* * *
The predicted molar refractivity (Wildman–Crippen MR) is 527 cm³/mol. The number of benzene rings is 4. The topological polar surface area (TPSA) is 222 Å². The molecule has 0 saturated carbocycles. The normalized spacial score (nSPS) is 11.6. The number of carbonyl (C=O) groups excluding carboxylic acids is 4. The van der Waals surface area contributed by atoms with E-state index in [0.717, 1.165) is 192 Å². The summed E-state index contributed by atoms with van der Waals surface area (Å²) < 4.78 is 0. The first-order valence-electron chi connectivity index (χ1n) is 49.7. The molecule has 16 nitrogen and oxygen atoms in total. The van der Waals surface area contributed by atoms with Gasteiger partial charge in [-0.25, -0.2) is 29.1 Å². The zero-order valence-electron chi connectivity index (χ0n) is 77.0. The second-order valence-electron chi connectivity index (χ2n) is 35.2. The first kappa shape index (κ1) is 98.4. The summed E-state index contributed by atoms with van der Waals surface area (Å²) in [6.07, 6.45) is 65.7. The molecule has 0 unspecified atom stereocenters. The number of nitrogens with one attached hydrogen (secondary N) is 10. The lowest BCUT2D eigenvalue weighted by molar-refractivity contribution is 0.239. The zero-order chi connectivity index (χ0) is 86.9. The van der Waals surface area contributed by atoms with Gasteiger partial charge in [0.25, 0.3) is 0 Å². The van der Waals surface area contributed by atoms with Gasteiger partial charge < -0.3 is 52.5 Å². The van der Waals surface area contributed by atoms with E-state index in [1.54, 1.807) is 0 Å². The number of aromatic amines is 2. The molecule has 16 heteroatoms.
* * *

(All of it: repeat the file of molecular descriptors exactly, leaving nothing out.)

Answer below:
The predicted molar refractivity (Wildman–Crippen MR) is 527 cm³/mol. The number of benzene rings is 4. The topological polar surface area (TPSA) is 222 Å². The molecule has 0 saturated carbocycles. The normalized spacial score (nSPS) is 11.6. The number of carbonyl (C=O) groups excluding carboxylic acids is 4. The van der Waals surface area contributed by atoms with E-state index in [0.717, 1.165) is 192 Å². The summed E-state index contributed by atoms with van der Waals surface area (Å²) < 4.78 is 0. The first-order valence-electron chi connectivity index (χ1n) is 49.7. The molecule has 16 nitrogen and oxygen atoms in total. The van der Waals surface area contributed by atoms with Gasteiger partial charge in [-0.25, -0.2) is 29.1 Å². The zero-order valence-electron chi connectivity index (χ0n) is 77.0. The second-order valence-electron chi connectivity index (χ2n) is 35.2. The first kappa shape index (κ1) is 98.4. The summed E-state index contributed by atoms with van der Waals surface area (Å²) in [6.07, 6.45) is 65.7. The molecule has 0 unspecified atom stereocenters. The number of nitrogens with one attached hydrogen (secondary N) is 10. The lowest BCUT2D eigenvalue weighted by molar-refractivity contribution is 0.239. The zero-order chi connectivity index (χ0) is 86.9. The van der Waals surface area contributed by atoms with Gasteiger partial charge in [0.25, 0.3) is 0 Å². The van der Waals surface area contributed by atoms with Gasteiger partial charge < -0.3 is 52.5 Å². The van der Waals surface area contributed by atoms with E-state index in [1.54, 1.807) is 0 Å². The number of aromatic amines is 2. The molecule has 16 heteroatoms.